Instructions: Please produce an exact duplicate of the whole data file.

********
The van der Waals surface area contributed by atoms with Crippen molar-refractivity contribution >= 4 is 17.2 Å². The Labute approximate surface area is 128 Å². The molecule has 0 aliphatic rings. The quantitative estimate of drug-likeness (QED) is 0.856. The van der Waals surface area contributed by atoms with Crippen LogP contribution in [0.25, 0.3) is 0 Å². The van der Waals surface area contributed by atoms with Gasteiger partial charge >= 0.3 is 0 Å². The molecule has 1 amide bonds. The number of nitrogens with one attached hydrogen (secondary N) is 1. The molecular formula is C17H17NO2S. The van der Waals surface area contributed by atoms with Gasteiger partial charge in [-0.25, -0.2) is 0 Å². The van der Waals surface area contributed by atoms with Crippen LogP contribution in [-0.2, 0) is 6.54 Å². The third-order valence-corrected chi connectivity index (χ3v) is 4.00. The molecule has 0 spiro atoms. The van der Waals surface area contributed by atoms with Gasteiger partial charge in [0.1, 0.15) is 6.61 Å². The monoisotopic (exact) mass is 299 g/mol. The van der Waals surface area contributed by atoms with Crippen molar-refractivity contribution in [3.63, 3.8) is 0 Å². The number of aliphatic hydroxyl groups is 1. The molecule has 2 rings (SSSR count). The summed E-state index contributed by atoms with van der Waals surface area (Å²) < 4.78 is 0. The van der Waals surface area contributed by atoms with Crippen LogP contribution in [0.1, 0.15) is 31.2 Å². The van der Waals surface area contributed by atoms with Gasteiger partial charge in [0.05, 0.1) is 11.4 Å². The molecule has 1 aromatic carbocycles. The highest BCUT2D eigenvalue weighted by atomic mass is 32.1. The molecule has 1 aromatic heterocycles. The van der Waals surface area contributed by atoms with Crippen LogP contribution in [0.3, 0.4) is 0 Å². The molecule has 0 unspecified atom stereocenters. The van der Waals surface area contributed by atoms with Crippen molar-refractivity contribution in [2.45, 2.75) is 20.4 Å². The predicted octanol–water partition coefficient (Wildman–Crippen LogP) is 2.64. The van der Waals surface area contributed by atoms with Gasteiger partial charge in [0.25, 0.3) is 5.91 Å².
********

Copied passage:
The van der Waals surface area contributed by atoms with Crippen molar-refractivity contribution >= 4 is 17.2 Å². The Labute approximate surface area is 128 Å². The molecule has 0 aliphatic rings. The quantitative estimate of drug-likeness (QED) is 0.856. The van der Waals surface area contributed by atoms with Crippen LogP contribution in [0.25, 0.3) is 0 Å². The van der Waals surface area contributed by atoms with Gasteiger partial charge >= 0.3 is 0 Å². The molecule has 1 amide bonds. The number of nitrogens with one attached hydrogen (secondary N) is 1. The molecular formula is C17H17NO2S. The van der Waals surface area contributed by atoms with Gasteiger partial charge in [-0.25, -0.2) is 0 Å². The van der Waals surface area contributed by atoms with Crippen LogP contribution in [-0.2, 0) is 6.54 Å². The third-order valence-corrected chi connectivity index (χ3v) is 4.00. The molecule has 0 spiro atoms. The van der Waals surface area contributed by atoms with Gasteiger partial charge in [0.1, 0.15) is 6.61 Å². The monoisotopic (exact) mass is 299 g/mol. The van der Waals surface area contributed by atoms with Crippen molar-refractivity contribution in [3.63, 3.8) is 0 Å². The number of aliphatic hydroxyl groups is 1. The molecule has 2 rings (SSSR count). The summed E-state index contributed by atoms with van der Waals surface area (Å²) < 4.78 is 0. The van der Waals surface area contributed by atoms with Crippen LogP contribution in [0.1, 0.15) is 31.2 Å². The van der Waals surface area contributed by atoms with Gasteiger partial charge in [0.05, 0.1) is 11.4 Å². The molecule has 1 aromatic carbocycles. The highest BCUT2D eigenvalue weighted by atomic mass is 32.1. The molecule has 1 aromatic heterocycles. The van der Waals surface area contributed by atoms with Crippen LogP contribution in [0.3, 0.4) is 0 Å². The molecule has 0 unspecified atom stereocenters. The van der Waals surface area contributed by atoms with Crippen molar-refractivity contribution in [2.45, 2.75) is 20.4 Å². The predicted octanol–water partition coefficient (Wildman–Crippen LogP) is 2.64. The van der Waals surface area contributed by atoms with Gasteiger partial charge in [0.25, 0.3) is 5.91 Å².